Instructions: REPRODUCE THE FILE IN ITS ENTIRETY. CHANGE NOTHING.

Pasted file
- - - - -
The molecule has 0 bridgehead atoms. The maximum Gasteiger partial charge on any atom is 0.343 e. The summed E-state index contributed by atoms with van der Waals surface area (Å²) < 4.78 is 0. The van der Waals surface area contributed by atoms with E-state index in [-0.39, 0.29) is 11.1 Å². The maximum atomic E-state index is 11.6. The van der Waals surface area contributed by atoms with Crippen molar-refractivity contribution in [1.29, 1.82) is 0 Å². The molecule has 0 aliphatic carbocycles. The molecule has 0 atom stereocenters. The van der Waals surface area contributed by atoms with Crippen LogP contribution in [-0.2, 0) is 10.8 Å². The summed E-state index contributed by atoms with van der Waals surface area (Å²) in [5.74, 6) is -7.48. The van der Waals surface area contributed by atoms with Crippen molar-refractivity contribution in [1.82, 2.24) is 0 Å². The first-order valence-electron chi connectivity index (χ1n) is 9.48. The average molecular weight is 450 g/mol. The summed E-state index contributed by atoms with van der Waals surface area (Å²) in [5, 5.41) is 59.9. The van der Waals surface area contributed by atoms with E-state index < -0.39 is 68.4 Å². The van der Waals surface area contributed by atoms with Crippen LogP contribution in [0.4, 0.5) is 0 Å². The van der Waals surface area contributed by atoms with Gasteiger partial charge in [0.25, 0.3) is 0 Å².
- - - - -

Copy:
The molecule has 0 bridgehead atoms. The maximum Gasteiger partial charge on any atom is 0.343 e. The summed E-state index contributed by atoms with van der Waals surface area (Å²) < 4.78 is 0. The van der Waals surface area contributed by atoms with E-state index in [-0.39, 0.29) is 11.1 Å². The maximum atomic E-state index is 11.6. The van der Waals surface area contributed by atoms with Crippen molar-refractivity contribution in [1.29, 1.82) is 0 Å². The molecule has 0 aliphatic carbocycles. The molecule has 0 atom stereocenters. The van der Waals surface area contributed by atoms with Crippen LogP contribution in [-0.2, 0) is 10.8 Å². The summed E-state index contributed by atoms with van der Waals surface area (Å²) in [5.74, 6) is -7.48. The van der Waals surface area contributed by atoms with Crippen molar-refractivity contribution in [1.82, 2.24) is 0 Å². The first-order valence-electron chi connectivity index (χ1n) is 9.48. The average molecular weight is 450 g/mol. The summed E-state index contributed by atoms with van der Waals surface area (Å²) in [5, 5.41) is 59.9. The van der Waals surface area contributed by atoms with E-state index < -0.39 is 68.4 Å². The van der Waals surface area contributed by atoms with Crippen LogP contribution in [0.4, 0.5) is 0 Å². The van der Waals surface area contributed by atoms with Gasteiger partial charge in [0.25, 0.3) is 0 Å².